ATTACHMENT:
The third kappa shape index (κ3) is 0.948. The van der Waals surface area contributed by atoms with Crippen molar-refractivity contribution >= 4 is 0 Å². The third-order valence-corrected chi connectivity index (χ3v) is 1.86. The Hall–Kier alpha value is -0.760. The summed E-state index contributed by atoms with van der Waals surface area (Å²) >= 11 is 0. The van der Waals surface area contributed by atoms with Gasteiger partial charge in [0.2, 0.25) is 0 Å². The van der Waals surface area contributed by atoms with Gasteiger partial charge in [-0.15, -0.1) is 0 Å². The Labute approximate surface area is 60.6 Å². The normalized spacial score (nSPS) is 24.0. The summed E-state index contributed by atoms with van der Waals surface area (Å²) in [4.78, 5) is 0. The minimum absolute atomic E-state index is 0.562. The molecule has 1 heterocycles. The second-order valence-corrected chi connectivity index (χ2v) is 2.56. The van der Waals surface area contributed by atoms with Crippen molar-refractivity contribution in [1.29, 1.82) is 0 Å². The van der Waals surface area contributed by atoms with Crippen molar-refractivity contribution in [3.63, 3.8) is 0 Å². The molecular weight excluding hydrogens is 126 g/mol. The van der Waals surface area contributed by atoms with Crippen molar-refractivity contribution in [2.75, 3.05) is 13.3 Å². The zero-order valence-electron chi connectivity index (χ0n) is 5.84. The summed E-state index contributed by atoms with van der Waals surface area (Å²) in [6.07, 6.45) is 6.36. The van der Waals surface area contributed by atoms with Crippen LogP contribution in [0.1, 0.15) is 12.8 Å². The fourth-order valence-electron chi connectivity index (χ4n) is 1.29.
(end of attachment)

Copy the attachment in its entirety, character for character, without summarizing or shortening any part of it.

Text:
The third kappa shape index (κ3) is 0.948. The van der Waals surface area contributed by atoms with Crippen molar-refractivity contribution >= 4 is 0 Å². The third-order valence-corrected chi connectivity index (χ3v) is 1.86. The Hall–Kier alpha value is -0.760. The summed E-state index contributed by atoms with van der Waals surface area (Å²) >= 11 is 0. The van der Waals surface area contributed by atoms with Gasteiger partial charge in [0.2, 0.25) is 0 Å². The van der Waals surface area contributed by atoms with Gasteiger partial charge in [-0.15, -0.1) is 0 Å². The Labute approximate surface area is 60.6 Å². The normalized spacial score (nSPS) is 24.0. The summed E-state index contributed by atoms with van der Waals surface area (Å²) in [4.78, 5) is 0. The minimum absolute atomic E-state index is 0.562. The molecule has 1 heterocycles. The second-order valence-corrected chi connectivity index (χ2v) is 2.56. The van der Waals surface area contributed by atoms with Crippen molar-refractivity contribution in [1.29, 1.82) is 0 Å². The van der Waals surface area contributed by atoms with Crippen molar-refractivity contribution in [3.63, 3.8) is 0 Å². The molecular weight excluding hydrogens is 126 g/mol. The van der Waals surface area contributed by atoms with Crippen molar-refractivity contribution in [2.75, 3.05) is 13.3 Å². The zero-order valence-electron chi connectivity index (χ0n) is 5.84. The summed E-state index contributed by atoms with van der Waals surface area (Å²) in [6.07, 6.45) is 6.36. The van der Waals surface area contributed by atoms with Crippen LogP contribution in [0.1, 0.15) is 12.8 Å². The fourth-order valence-electron chi connectivity index (χ4n) is 1.29.